For context, our most recent truly terrible hurricane of the last decade was three years ago, and we were only in the front third of the alphabet when we named Harvey and Irma.
At the time of this writing, what had been known just hours ago as Tropical Depressions 13 and 14 just became Tropical Storms (TS) Laura and Marco, with expectations quite strong that before long at least one could get a promotion to Hurricane. (By the time you read this, we’ll know the answer to that uncertainty.) California is facing two of the most intense fires in recent history, on top of other fires already in progress, as they are barely into the start of what is fast becoming a year-round fire season, complicated by the remnants of Tropical Storm Genevieve threatening to drop off what’s left of her lightning bolts into more dry tinder.
We have adjusters deployed. Adjusters on standby. Adjusters who are not yet adjusters wanting to be trained to be adjusters. It is, in my business, our season. Our time to shine.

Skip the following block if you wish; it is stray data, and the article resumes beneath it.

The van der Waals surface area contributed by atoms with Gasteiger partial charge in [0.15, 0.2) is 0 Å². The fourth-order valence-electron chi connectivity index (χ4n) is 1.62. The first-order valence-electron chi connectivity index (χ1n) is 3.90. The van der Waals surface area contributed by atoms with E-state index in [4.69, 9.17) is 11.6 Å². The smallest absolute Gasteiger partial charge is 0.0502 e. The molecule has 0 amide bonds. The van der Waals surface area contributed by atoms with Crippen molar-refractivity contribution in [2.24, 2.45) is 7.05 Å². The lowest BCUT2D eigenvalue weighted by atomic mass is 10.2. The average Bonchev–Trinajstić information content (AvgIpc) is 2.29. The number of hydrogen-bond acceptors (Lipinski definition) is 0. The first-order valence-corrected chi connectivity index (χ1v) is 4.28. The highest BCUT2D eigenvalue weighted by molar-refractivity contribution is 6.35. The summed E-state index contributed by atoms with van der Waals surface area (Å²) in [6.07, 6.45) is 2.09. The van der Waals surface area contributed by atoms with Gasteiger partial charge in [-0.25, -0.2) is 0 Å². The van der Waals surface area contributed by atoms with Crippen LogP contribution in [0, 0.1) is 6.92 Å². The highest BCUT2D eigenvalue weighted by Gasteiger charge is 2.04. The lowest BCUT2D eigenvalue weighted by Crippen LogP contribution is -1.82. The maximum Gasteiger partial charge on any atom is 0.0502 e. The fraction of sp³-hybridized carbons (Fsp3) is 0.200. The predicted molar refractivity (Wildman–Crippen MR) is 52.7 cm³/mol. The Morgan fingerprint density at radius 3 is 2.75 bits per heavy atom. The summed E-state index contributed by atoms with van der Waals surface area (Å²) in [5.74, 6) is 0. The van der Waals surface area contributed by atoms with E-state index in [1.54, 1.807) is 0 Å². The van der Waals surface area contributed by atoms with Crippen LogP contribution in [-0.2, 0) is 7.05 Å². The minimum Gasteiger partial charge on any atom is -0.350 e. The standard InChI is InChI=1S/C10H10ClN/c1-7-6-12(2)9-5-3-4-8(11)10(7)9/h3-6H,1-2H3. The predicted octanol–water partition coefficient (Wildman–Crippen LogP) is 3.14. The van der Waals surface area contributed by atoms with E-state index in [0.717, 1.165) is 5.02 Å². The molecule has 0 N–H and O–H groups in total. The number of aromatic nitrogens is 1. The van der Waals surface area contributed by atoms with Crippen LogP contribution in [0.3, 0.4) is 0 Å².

But it also means my inbox is full of alarm. A steady stream of sirens blaring about one event after another, some of which amount to something, some of which fizzle out to a fading chorus of much ado about nothing.
When we name these storms, it changes how we talk about them. We drop the “Hurricane” or “Tropical Storm” titles, engaging them on a first-name basis, as though we are talking about a friend, a co-worker, a troublesome family member.
As part of our Poet Laura initiative, we have encouraged our community to write poems about Lauras. After reading an inbox full of alerts about, in particular, TS Laura, I have this to say.
The Forecast of Laura
All the headlines in my inbox today are flashing
Laura needs to be watched
one says, misspelling extremely in its haste
to warn about her
(probable) rush into the Gulf.
I wanted to update you on Laura,
and say how concerned I am becoming.
The forecast of Laura is difficult, they say
(and we all agree)
while so many questions remain unanswered.
She is still pondering, it seems,
the areas of her exploration, eyeing
her sights possibly fixed
But where exactly Laura emerges
in the Gulf of Mexico
will tell us all
we need to know about what she thinks of
less exotic places:
She might even be considering Alabama.
All of them worry
They shouldn’t, really.
“Adjustments is more than a good novel; it is a fine novel. It is, simultaneously, moving and real and surprising and true. We see ourselves and our personal histories in Will Phillips, Joe Murphy, and Pearl Jenkins. Like Will, we bear scars. In Joe, Pearl, and Cameron, we experience offered hope. This is a story about what matters, and it’s told beautifully well.”
—Glynn Young, author of Dancing Priest